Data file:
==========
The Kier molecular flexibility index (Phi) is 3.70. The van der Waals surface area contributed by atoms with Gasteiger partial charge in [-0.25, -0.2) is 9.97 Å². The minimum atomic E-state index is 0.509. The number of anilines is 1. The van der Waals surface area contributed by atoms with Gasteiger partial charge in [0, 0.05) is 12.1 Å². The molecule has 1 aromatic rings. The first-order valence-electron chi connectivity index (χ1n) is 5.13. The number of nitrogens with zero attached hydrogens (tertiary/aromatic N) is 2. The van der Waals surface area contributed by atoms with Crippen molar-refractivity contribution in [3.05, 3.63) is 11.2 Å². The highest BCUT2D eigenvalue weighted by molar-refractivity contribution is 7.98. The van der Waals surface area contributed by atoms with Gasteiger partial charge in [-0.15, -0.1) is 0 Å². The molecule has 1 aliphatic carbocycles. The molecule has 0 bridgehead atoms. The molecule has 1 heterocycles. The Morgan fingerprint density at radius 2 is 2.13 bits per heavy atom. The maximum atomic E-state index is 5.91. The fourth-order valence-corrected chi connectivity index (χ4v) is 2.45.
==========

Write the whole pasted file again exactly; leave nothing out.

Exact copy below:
The Kier molecular flexibility index (Phi) is 3.70. The van der Waals surface area contributed by atoms with Gasteiger partial charge in [-0.25, -0.2) is 9.97 Å². The minimum atomic E-state index is 0.509. The number of anilines is 1. The van der Waals surface area contributed by atoms with Gasteiger partial charge in [0, 0.05) is 12.1 Å². The molecule has 1 aromatic rings. The first-order valence-electron chi connectivity index (χ1n) is 5.13. The number of nitrogens with zero attached hydrogens (tertiary/aromatic N) is 2. The van der Waals surface area contributed by atoms with Crippen molar-refractivity contribution in [3.05, 3.63) is 11.2 Å². The highest BCUT2D eigenvalue weighted by molar-refractivity contribution is 7.98. The van der Waals surface area contributed by atoms with Gasteiger partial charge in [-0.15, -0.1) is 0 Å². The molecule has 1 aliphatic carbocycles. The molecule has 0 bridgehead atoms. The molecule has 1 heterocycles. The Morgan fingerprint density at radius 2 is 2.13 bits per heavy atom. The maximum atomic E-state index is 5.91. The fourth-order valence-corrected chi connectivity index (χ4v) is 2.45.